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NPJ Prim Care Respir Med. 2015 Mar 12;25:15010. doi: 10.1038/npjpcrm.2015.10.

Suspected community-acquired pneumonia in an ambulatory setting (CAPA): a French prospective observational cohort study in general practice.

Author information

1
Département de médecine générale, Faculté de médecine, Sorbonne Paris Cité, Université Paris Descartes, Paris, France.
2
Service d'informatique médicale et de biostatistique, Hôpital Necker Enfants Malades, Paris, France.
3
1] Département de médecine générale, Faculté de médecine, Sorbonne Paris Cité, Université Paris Descartes, Paris, France [2] Collège National des Généralistes Enseignants (CNGE), France.
4
Equipe d'accueil 24-15, Institut Universitaire de Recherche Clinique, Université Montpellier 1, Montpellier, France.
5
Inserm Umrs 1142 LIMICS, Centre de Recherche des Cordeliers, Université Pierre et Marie Curie, UPMC, Paris, France.

Abstract

BACKGROUND:

Few studies have addressed the pragmatic management of ambulatory patients with suspected community-acquired pneumonia (CAP) using a precise description of the disease with or without chest X-ray (X-ray) evidence.

AIMS:

To describe the characteristics, clinical findings, additional investigations and disease progression in patients with suspected CAP managed by French General Practitioners (GPs).

METHODS:

The patients included were older than 18 years, with signs or symptoms suggestive of CAP associated with recent-onset unilateral crackles on auscultation or a new opacity on X-ray. They were followed for up to 6 weeks. Descriptive analyses of all patients and according to their management with X-rays were carried out.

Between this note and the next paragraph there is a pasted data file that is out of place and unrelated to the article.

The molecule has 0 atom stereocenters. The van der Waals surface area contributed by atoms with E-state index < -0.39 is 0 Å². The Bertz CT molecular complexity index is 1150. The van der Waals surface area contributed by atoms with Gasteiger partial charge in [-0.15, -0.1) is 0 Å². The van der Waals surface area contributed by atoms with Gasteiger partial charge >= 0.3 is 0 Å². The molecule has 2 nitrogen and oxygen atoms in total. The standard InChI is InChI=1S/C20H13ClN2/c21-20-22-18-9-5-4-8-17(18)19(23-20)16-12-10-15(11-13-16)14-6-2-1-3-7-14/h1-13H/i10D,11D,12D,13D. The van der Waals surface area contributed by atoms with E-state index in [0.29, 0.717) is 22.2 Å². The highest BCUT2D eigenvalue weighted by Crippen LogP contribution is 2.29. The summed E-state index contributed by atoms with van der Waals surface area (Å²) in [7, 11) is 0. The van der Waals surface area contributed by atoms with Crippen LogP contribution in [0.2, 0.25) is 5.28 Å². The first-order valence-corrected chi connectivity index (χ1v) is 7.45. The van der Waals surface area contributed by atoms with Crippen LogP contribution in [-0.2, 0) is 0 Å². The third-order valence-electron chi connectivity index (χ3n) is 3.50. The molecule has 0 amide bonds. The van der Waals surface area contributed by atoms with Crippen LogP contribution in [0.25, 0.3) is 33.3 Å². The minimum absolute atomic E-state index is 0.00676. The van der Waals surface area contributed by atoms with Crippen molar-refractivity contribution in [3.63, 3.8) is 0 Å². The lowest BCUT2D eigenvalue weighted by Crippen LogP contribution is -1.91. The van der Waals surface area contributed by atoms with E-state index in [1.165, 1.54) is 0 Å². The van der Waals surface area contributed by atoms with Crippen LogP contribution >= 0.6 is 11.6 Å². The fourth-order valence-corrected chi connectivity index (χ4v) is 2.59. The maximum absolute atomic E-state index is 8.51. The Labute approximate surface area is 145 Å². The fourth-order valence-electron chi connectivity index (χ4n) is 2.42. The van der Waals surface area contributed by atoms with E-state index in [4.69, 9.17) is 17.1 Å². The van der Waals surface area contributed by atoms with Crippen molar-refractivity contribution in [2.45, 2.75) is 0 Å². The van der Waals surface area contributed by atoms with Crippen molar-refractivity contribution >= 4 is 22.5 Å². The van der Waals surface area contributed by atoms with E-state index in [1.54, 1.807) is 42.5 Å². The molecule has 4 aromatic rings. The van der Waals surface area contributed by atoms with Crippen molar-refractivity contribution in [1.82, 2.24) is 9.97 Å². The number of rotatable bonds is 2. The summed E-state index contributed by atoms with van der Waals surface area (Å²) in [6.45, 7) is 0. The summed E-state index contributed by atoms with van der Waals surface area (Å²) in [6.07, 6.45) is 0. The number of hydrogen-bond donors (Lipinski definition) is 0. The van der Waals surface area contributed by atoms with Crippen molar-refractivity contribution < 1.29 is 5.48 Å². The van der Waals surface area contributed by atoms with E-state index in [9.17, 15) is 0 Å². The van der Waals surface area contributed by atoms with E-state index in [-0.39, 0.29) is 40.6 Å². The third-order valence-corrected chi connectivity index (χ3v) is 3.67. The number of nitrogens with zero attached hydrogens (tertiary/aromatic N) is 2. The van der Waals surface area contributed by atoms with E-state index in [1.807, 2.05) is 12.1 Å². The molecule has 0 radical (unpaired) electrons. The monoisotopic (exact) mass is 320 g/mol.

RESULTS:

From September 2011 to July 2012, 886 patients have been consulted by 267 GPs. Among them, 278 (31%) were older than 65 years and 337 (38%) were at increased risk for invasive pneumococcal disease. At presentation, the three most common symptoms, cough (94%), fever (93%), and weakness or myalgia (81%), were all observed in 70% of patients. Unilateral crackles were observed in 77% of patients. Among patients with positive radiography (64%), 36% had no unilateral crackles. A null CRB-65 score was obtained in 62% of patients. Most patients (94%) initially received antibiotics and experienced uncomplicated disease progression regardless of their management with X-rays. Finally, 7% of patients were hospitalised and 0.3% died.

CONCLUSIONS:

Most patients consulting GPs for suspected CAP had the three following most common symptoms: cough, fever, and weakness or myalgia. More than a third of them were at increased risk for invasive pneumococcal disease. With or without X-rays, most patients received antibiotics and experienced uncomplicated disease progression.

PMID:
25763466
PMCID:
PMC4373492
DOI:
10.1038/npjpcrm.2015.10
[Indexed for MEDLINE]
Free PMC Article

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